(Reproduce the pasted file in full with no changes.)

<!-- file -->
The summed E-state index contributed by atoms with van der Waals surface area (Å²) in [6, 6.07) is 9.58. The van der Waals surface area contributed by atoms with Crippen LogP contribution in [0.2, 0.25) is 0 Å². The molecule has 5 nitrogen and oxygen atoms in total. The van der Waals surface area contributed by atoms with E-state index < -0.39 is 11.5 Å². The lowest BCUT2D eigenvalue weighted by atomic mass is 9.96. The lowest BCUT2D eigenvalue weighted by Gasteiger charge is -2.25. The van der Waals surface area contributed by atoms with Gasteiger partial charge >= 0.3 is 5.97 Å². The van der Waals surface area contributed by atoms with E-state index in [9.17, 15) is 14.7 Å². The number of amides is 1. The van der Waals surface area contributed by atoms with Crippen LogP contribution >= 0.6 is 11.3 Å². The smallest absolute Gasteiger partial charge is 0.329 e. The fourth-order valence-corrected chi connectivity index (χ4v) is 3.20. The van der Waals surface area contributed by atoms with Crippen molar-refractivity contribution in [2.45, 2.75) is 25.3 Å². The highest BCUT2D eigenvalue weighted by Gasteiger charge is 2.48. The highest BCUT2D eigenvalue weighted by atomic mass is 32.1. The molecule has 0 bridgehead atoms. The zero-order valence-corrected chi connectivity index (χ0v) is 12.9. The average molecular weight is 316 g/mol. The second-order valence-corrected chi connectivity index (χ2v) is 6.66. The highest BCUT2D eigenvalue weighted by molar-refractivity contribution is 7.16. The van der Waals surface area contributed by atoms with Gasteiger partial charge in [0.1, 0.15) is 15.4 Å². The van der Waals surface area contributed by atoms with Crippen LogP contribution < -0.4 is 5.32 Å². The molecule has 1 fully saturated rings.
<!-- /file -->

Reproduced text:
The summed E-state index contributed by atoms with van der Waals surface area (Å²) in [6, 6.07) is 9.58. The van der Waals surface area contributed by atoms with Crippen LogP contribution in [0.2, 0.25) is 0 Å². The molecule has 5 nitrogen and oxygen atoms in total. The van der Waals surface area contributed by atoms with E-state index < -0.39 is 11.5 Å². The lowest BCUT2D eigenvalue weighted by atomic mass is 9.96. The lowest BCUT2D eigenvalue weighted by Gasteiger charge is -2.25. The van der Waals surface area contributed by atoms with Gasteiger partial charge >= 0.3 is 5.97 Å². The van der Waals surface area contributed by atoms with E-state index in [9.17, 15) is 14.7 Å². The number of amides is 1. The van der Waals surface area contributed by atoms with Crippen LogP contribution >= 0.6 is 11.3 Å². The smallest absolute Gasteiger partial charge is 0.329 e. The fourth-order valence-corrected chi connectivity index (χ4v) is 3.20. The van der Waals surface area contributed by atoms with Crippen molar-refractivity contribution in [2.45, 2.75) is 25.3 Å². The highest BCUT2D eigenvalue weighted by Gasteiger charge is 2.48. The highest BCUT2D eigenvalue weighted by atomic mass is 32.1. The molecule has 0 bridgehead atoms. The zero-order valence-corrected chi connectivity index (χ0v) is 12.9. The average molecular weight is 316 g/mol. The second-order valence-corrected chi connectivity index (χ2v) is 6.66. The highest BCUT2D eigenvalue weighted by molar-refractivity contribution is 7.16. The van der Waals surface area contributed by atoms with Gasteiger partial charge in [0.1, 0.15) is 15.4 Å². The van der Waals surface area contributed by atoms with Crippen LogP contribution < -0.4 is 5.32 Å². The molecule has 1 fully saturated rings.